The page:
Alan Ball‘s “somewhat autobiographically inspired Uncle Frank (Amazon, 11.26) hits a…successful balance between ensemble seriocomedy, Big Issues and a somewhat pressure-cooked plot. Set in the early ’70s, it casts the reliably deft Paul Bettany as a gay man forced to confront the Southern family to whom he’s stayed closeted. Even at its most manipulative, Uncle Frank remains polished and engaging. A big plus is Paul Bettany, who makes the title character’s residual Southern courtliness, acquired urbanity and painful psychological scars keenly felt.” — from Dennis Harvey’s 1.25.20 Variety review.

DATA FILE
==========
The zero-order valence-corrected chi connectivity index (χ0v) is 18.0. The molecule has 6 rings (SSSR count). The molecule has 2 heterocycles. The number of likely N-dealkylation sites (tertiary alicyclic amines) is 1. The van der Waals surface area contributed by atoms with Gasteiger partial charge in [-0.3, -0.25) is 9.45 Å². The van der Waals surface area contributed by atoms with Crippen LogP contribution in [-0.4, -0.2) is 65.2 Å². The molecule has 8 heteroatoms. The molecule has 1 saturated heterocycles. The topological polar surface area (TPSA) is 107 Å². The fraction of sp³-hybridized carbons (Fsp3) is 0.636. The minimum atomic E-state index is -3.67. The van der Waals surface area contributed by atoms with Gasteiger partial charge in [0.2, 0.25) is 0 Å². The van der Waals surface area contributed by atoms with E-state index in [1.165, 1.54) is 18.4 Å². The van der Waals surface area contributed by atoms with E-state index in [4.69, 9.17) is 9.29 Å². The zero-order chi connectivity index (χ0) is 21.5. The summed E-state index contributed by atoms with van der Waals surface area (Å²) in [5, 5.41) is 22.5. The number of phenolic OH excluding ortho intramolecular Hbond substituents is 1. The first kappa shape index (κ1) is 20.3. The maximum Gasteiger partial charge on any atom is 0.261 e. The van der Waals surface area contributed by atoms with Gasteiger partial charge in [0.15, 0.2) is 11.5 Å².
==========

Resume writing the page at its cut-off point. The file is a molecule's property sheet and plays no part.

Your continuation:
One look at Bettany tells you his character probably isn’t straight — the slender frame, the moustache, the extra-precise cut of his sports jacket, the way he holds his cigarette and touches his sternum during solemn discussions. His extended South Carolina-residing family senses something different about him, but they don’t spot the specifics. Or would rather not.